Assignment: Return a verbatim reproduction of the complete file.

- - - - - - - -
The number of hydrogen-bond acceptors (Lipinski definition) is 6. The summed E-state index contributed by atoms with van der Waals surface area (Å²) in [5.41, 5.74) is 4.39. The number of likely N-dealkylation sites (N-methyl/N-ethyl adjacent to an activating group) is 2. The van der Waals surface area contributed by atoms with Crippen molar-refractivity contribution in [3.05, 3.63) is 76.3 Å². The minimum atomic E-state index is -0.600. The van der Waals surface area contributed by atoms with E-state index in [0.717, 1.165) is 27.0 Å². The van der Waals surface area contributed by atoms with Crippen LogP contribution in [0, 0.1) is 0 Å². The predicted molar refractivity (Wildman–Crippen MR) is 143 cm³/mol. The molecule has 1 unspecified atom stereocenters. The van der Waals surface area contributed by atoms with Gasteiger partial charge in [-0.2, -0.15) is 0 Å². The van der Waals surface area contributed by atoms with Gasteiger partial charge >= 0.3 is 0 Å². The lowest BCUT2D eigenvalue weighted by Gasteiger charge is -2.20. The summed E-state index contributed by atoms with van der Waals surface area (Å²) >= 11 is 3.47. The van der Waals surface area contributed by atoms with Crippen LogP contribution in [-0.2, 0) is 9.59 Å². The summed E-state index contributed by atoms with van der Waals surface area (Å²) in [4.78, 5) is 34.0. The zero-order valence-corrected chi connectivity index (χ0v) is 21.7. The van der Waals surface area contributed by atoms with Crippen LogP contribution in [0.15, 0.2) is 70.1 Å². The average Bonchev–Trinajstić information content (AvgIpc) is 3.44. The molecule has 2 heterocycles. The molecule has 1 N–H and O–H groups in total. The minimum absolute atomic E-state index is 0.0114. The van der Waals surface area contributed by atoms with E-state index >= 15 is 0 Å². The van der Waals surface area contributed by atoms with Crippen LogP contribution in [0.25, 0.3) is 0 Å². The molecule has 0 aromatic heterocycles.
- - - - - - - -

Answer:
The number of hydrogen-bond acceptors (Lipinski definition) is 6. The summed E-state index contributed by atoms with van der Waals surface area (Å²) in [5.41, 5.74) is 4.39. The number of likely N-dealkylation sites (N-methyl/N-ethyl adjacent to an activating group) is 2. The van der Waals surface area contributed by atoms with Crippen molar-refractivity contribution in [3.05, 3.63) is 76.3 Å². The minimum atomic E-state index is -0.600. The van der Waals surface area contributed by atoms with E-state index in [0.717, 1.165) is 27.0 Å². The van der Waals surface area contributed by atoms with Crippen LogP contribution in [0, 0.1) is 0 Å². The predicted molar refractivity (Wildman–Crippen MR) is 143 cm³/mol. The molecule has 1 unspecified atom stereocenters. The van der Waals surface area contributed by atoms with Gasteiger partial charge in [-0.2, -0.15) is 0 Å². The van der Waals surface area contributed by atoms with Gasteiger partial charge >= 0.3 is 0 Å². The lowest BCUT2D eigenvalue weighted by Gasteiger charge is -2.20. The summed E-state index contributed by atoms with van der Waals surface area (Å²) >= 11 is 3.47. The van der Waals surface area contributed by atoms with Crippen LogP contribution in [-0.2, 0) is 9.59 Å². The summed E-state index contributed by atoms with van der Waals surface area (Å²) in [4.78, 5) is 34.0. The zero-order valence-corrected chi connectivity index (χ0v) is 21.7. The van der Waals surface area contributed by atoms with Crippen LogP contribution in [0.15, 0.2) is 70.1 Å². The average Bonchev–Trinajstić information content (AvgIpc) is 3.44. The molecule has 2 heterocycles. The molecule has 1 N–H and O–H groups in total. The minimum absolute atomic E-state index is 0.0114. The van der Waals surface area contributed by atoms with E-state index >= 15 is 0 Å². The van der Waals surface area contributed by atoms with Crippen LogP contribution in [0.25, 0.3) is 0 Å². The molecule has 0 aromatic heterocycles.